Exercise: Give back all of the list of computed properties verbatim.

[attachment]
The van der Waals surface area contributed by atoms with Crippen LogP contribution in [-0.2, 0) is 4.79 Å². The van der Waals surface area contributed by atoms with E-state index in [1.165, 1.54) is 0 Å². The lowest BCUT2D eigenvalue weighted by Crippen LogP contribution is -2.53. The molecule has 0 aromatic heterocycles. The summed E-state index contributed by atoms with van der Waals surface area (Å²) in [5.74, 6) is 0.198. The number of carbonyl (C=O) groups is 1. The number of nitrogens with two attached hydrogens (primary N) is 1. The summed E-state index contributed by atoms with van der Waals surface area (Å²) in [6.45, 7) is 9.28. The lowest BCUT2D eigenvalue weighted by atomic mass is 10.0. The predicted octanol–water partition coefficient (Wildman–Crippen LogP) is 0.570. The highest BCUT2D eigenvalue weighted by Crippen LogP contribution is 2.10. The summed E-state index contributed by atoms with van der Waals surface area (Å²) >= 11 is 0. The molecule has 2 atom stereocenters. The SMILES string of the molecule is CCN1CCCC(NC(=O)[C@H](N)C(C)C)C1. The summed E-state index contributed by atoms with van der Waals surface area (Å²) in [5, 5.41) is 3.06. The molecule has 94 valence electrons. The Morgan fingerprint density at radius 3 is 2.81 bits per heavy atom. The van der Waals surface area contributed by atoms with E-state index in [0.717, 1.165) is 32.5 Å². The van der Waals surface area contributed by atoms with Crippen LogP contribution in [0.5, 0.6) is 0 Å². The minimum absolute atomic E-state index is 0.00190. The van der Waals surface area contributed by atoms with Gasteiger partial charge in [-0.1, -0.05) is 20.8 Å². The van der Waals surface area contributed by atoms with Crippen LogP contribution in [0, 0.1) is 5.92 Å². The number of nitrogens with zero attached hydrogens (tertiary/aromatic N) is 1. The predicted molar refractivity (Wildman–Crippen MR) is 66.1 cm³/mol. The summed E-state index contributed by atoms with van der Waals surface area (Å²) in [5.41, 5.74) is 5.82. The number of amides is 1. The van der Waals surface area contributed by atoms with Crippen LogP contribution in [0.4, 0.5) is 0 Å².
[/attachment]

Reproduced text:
The van der Waals surface area contributed by atoms with Crippen LogP contribution in [-0.2, 0) is 4.79 Å². The van der Waals surface area contributed by atoms with E-state index in [1.165, 1.54) is 0 Å². The lowest BCUT2D eigenvalue weighted by Crippen LogP contribution is -2.53. The molecule has 0 aromatic heterocycles. The summed E-state index contributed by atoms with van der Waals surface area (Å²) in [5.74, 6) is 0.198. The number of carbonyl (C=O) groups is 1. The number of nitrogens with two attached hydrogens (primary N) is 1. The summed E-state index contributed by atoms with van der Waals surface area (Å²) in [6.45, 7) is 9.28. The lowest BCUT2D eigenvalue weighted by atomic mass is 10.0. The predicted octanol–water partition coefficient (Wildman–Crippen LogP) is 0.570. The highest BCUT2D eigenvalue weighted by Crippen LogP contribution is 2.10. The summed E-state index contributed by atoms with van der Waals surface area (Å²) >= 11 is 0. The molecule has 2 atom stereocenters. The SMILES string of the molecule is CCN1CCCC(NC(=O)[C@H](N)C(C)C)C1. The summed E-state index contributed by atoms with van der Waals surface area (Å²) in [5, 5.41) is 3.06. The molecule has 94 valence electrons. The Morgan fingerprint density at radius 3 is 2.81 bits per heavy atom. The van der Waals surface area contributed by atoms with E-state index in [0.717, 1.165) is 32.5 Å². The van der Waals surface area contributed by atoms with Crippen LogP contribution in [0.5, 0.6) is 0 Å². The minimum absolute atomic E-state index is 0.00190. The van der Waals surface area contributed by atoms with Gasteiger partial charge in [-0.1, -0.05) is 20.8 Å². The van der Waals surface area contributed by atoms with Crippen LogP contribution in [0, 0.1) is 5.92 Å². The number of nitrogens with zero attached hydrogens (tertiary/aromatic N) is 1. The predicted molar refractivity (Wildman–Crippen MR) is 66.1 cm³/mol. The summed E-state index contributed by atoms with van der Waals surface area (Å²) in [5.41, 5.74) is 5.82. The number of amides is 1. The van der Waals surface area contributed by atoms with Crippen LogP contribution in [0.4, 0.5) is 0 Å².